Allen's turn for the taste of ashes came last month when NBC killed Stumpers, effective Dec. 31. Betty is lending moral support by sitting in as his Christmas week celebrity guest. And on the upcoming New Year's Eve finale Allen will deliver an emotional, four-minute farewell. "It's the first time I've been canceled like this," says Ludden, whose popularity remains sky-high in the closely watched TV-Q (or likability) ratings. "I'd waited a long time rather than just take anything, and Stumpers was the best game show that came along. We've reached a nadir in game shows now. Nobody ever does anything anymore—they spin a wheel and they win or they don't." Adds an angry Bolen: "The network's really going to be sorry when the women find out Allen's been canceled."
Despite occasional disillusionments, both Ludden and White have spent most of their working lives on TV. Born in Oak Park, Ill., the daughter of an electrical engineer who specialized in outdoor lighting (including the illumination of Salt Lake City's Mormon temple), Betty was bundled off to Los Angeles with her family when she was 2. After graduation from Beverly Hills High School, she attended drama classes, began playing the local little theater circuit and did radio commercials for $5 each.
Later she worked briefly as an L.A. deejay's Girl Friday, then graduated to co-host of his five-and-a-half-hour, six-day-a-week TV show that she eventually took over herself. Afterward she formed her own production company to crank out a piquant situation comedy called Life with Elizabeth, for which she was also head writer and star. That led to her first Emmy as 1952's top female TV personality. Betty went on to host her own daytime talk show for NBC-TV, then began a kind of pseudo career as a permanent floating game-and-talk-show guest. (She showed up 65 times on Jack Paar's Tonight show.) Along the way, her two-year marriage to Universal director Lane Allan fizzled, though they remain friends. "We just shouldn't have married," she says.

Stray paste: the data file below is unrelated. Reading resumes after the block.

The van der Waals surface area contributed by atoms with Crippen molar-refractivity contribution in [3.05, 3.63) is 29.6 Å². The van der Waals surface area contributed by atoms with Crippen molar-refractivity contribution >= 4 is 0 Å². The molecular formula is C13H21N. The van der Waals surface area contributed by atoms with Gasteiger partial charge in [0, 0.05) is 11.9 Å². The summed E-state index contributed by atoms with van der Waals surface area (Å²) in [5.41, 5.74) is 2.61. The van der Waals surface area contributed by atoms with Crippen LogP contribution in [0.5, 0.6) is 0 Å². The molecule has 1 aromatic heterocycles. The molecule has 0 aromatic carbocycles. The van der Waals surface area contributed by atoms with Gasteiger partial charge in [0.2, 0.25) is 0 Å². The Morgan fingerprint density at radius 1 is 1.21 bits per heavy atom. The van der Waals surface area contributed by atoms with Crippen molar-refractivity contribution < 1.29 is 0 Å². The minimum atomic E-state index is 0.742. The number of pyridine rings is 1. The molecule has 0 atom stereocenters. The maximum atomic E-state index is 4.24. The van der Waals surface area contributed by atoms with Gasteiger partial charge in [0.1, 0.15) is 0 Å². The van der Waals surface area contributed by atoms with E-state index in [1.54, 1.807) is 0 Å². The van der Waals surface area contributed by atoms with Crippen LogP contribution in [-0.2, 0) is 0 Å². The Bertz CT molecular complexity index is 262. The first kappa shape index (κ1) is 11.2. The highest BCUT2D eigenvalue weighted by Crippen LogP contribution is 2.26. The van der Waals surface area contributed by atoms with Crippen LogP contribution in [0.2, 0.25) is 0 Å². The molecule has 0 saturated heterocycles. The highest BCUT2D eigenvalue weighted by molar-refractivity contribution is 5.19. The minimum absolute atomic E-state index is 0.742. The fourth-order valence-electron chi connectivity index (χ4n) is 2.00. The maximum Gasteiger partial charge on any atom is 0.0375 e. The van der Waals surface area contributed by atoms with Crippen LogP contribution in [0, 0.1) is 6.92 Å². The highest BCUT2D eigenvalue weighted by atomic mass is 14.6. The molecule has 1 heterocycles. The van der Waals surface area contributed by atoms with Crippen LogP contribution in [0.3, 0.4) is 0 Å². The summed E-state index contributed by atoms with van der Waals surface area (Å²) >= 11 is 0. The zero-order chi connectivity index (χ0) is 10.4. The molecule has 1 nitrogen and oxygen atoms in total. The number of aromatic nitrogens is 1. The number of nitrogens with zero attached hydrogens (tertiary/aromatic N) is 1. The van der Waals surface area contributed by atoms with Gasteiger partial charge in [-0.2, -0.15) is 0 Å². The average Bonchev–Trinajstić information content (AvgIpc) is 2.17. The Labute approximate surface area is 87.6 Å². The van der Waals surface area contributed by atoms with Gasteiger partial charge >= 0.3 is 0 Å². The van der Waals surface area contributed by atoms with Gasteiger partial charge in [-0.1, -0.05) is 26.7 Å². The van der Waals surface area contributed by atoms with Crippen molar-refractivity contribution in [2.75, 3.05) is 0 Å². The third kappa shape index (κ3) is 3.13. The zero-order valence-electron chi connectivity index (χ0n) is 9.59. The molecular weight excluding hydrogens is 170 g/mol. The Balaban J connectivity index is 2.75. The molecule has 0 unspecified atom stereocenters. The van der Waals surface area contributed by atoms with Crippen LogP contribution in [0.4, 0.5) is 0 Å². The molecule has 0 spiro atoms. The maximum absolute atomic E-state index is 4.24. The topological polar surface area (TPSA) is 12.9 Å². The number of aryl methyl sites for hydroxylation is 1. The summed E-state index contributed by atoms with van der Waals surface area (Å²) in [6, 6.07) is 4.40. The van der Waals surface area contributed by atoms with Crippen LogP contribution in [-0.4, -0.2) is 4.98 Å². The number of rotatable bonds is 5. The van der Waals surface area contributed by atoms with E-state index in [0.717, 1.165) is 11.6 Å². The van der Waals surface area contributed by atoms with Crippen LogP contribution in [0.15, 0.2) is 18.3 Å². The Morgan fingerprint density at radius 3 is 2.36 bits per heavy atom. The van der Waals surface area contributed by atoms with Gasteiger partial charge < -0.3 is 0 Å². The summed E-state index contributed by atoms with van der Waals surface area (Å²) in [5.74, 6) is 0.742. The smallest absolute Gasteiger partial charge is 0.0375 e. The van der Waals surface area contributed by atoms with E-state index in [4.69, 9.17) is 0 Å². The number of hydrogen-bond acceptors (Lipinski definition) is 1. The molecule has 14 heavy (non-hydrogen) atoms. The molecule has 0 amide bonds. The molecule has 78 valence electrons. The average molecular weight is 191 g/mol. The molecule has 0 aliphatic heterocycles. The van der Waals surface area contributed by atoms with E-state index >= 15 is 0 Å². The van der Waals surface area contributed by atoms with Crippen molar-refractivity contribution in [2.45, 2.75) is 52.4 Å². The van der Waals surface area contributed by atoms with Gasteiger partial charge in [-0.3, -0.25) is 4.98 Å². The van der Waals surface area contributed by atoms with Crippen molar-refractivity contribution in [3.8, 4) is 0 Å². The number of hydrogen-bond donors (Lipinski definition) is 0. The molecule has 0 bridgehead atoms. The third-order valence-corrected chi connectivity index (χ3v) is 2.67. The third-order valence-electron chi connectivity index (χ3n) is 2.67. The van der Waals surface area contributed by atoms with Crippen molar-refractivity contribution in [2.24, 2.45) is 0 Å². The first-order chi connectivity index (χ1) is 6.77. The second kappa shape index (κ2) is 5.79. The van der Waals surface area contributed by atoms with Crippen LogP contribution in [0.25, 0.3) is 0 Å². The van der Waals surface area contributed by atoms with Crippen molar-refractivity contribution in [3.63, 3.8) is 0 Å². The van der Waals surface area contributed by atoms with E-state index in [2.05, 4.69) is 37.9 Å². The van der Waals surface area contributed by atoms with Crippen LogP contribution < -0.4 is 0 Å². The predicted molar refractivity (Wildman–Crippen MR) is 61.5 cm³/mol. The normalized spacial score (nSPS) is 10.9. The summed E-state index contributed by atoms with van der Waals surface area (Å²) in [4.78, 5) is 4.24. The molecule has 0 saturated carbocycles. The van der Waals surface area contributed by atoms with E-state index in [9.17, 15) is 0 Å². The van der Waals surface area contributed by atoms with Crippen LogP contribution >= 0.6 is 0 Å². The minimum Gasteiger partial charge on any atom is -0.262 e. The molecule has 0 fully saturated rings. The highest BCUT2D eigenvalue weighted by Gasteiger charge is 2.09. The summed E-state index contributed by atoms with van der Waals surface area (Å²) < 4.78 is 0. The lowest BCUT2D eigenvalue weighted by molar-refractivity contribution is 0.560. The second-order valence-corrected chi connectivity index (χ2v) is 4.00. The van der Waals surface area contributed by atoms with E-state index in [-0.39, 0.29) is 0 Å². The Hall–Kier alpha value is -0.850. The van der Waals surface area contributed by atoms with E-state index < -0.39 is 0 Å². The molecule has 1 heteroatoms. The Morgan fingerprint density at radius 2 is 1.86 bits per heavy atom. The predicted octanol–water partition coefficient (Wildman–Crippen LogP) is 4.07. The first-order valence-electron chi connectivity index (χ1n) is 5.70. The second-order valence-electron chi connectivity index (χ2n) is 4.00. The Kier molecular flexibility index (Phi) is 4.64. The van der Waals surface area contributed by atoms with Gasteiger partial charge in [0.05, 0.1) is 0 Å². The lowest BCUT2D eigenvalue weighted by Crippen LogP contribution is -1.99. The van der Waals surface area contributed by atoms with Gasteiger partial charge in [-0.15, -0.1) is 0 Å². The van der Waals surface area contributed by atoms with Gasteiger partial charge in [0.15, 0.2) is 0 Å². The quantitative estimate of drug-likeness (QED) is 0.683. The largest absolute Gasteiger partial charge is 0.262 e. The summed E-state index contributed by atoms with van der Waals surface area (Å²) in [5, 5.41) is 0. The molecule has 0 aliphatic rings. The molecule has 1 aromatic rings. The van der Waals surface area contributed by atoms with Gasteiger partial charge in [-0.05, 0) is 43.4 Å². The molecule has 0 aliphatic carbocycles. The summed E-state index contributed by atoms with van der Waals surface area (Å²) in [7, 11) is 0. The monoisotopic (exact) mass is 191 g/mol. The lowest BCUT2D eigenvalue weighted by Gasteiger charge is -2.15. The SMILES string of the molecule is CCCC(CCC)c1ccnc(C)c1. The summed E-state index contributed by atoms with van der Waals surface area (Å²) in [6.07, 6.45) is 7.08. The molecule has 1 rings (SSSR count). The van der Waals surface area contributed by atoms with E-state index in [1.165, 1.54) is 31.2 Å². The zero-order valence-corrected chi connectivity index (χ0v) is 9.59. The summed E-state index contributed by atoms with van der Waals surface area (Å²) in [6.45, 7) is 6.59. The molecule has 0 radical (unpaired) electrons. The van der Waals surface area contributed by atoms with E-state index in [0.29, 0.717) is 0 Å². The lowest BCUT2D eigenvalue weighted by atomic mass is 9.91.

Ludden, born in Mineral Point, Wis. and raised in San Antonio, Texas, earned a master's degree in English—plus a Phi Beta key—at the University of Texas. During World War II he was assigned to Army Special Services in Hawaii (under Major Maurice Evans, the actor)and found his vocation staging shows for the troops. After the war, he ended up in Hartford, Conn. hosting an advice show for teenagers on radio. The program eventually became TV's College Bowl in 1958, with Ludden as host and his friend Grant Tinker—Mary Tyler Moore's husband—as scorekeeper. (The two are still close and formed their own production company in 1973.) The quiz show ran for more than a decade, but Ludden left in 1962 when Password, which had started a year earlier, began requiring more of his time.
Allen's first wife, Margaret, died of cancer in 1961, and Betty inherited a ready-made family. (The children, now grown, are David, 28, a doctoral candidate in Far Eastern and Indian studies at the University of Pennsylvania; Martha, 26, a schoolteacher in San Pedro, Calif., and Sarah, 24, the only unmarried Ludden, a graduate student at Northwestern.) Allen, in turn, inherited poodles Nicky and Emma, now geriatric cases of 15 and 16, and a wife with an ardor for animals. Betty once hosted a talk show for pets and their celebrity owners, and though the program was put to sleep after a single season, she remains active in causes ranging from Cleveland Amory's The Fund for Animals to a group seeking vasectomies for coyotes.
With Allen soon to be at liberty, Betty becomes the family breadwinner, pitching commercials for Fantastick and Spray 'n Wash and looking forward to the February pilot. Ludden, fortunately, has never regarded their marriage as competition—except when it comes to the couple's mano a mano gin rummy which has been going on ever since they were married. After 14 years he's ahead by 10,000 points.
Treat Yourself! 4 Preview Issues
The most buzzed about stars this minute!